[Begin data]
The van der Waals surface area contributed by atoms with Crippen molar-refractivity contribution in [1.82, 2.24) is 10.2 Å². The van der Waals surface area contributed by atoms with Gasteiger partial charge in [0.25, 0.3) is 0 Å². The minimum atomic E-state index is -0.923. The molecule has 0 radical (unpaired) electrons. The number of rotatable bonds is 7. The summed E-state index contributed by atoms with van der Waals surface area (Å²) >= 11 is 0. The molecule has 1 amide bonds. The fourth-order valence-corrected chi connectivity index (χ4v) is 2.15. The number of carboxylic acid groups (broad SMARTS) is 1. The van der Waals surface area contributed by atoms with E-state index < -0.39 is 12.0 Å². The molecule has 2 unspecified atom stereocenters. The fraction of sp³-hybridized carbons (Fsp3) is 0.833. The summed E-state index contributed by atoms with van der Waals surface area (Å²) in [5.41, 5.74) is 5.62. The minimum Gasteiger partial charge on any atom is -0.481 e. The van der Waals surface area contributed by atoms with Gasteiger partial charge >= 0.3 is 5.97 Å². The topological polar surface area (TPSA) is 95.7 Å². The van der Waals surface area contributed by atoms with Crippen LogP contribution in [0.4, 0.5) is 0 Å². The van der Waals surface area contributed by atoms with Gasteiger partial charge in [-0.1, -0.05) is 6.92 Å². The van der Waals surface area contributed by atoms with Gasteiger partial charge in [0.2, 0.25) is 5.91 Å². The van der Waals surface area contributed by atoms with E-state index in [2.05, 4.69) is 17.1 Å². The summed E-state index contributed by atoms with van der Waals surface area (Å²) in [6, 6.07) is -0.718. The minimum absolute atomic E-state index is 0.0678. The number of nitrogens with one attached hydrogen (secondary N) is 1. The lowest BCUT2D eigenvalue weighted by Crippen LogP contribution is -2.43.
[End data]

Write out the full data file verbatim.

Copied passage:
The van der Waals surface area contributed by atoms with Crippen molar-refractivity contribution in [1.82, 2.24) is 10.2 Å². The van der Waals surface area contributed by atoms with Gasteiger partial charge in [0.25, 0.3) is 0 Å². The minimum atomic E-state index is -0.923. The molecule has 0 radical (unpaired) electrons. The number of rotatable bonds is 7. The summed E-state index contributed by atoms with van der Waals surface area (Å²) >= 11 is 0. The molecule has 1 amide bonds. The fourth-order valence-corrected chi connectivity index (χ4v) is 2.15. The number of carboxylic acid groups (broad SMARTS) is 1. The van der Waals surface area contributed by atoms with E-state index < -0.39 is 12.0 Å². The molecule has 2 unspecified atom stereocenters. The fraction of sp³-hybridized carbons (Fsp3) is 0.833. The summed E-state index contributed by atoms with van der Waals surface area (Å²) in [5.41, 5.74) is 5.62. The minimum Gasteiger partial charge on any atom is -0.481 e. The van der Waals surface area contributed by atoms with Gasteiger partial charge >= 0.3 is 5.97 Å². The topological polar surface area (TPSA) is 95.7 Å². The van der Waals surface area contributed by atoms with Crippen LogP contribution in [0.4, 0.5) is 0 Å². The van der Waals surface area contributed by atoms with Gasteiger partial charge in [-0.1, -0.05) is 6.92 Å². The van der Waals surface area contributed by atoms with Gasteiger partial charge in [0.2, 0.25) is 5.91 Å². The van der Waals surface area contributed by atoms with E-state index in [2.05, 4.69) is 17.1 Å². The summed E-state index contributed by atoms with van der Waals surface area (Å²) in [6, 6.07) is -0.718. The minimum absolute atomic E-state index is 0.0678. The number of nitrogens with one attached hydrogen (secondary N) is 1. The lowest BCUT2D eigenvalue weighted by Crippen LogP contribution is -2.43.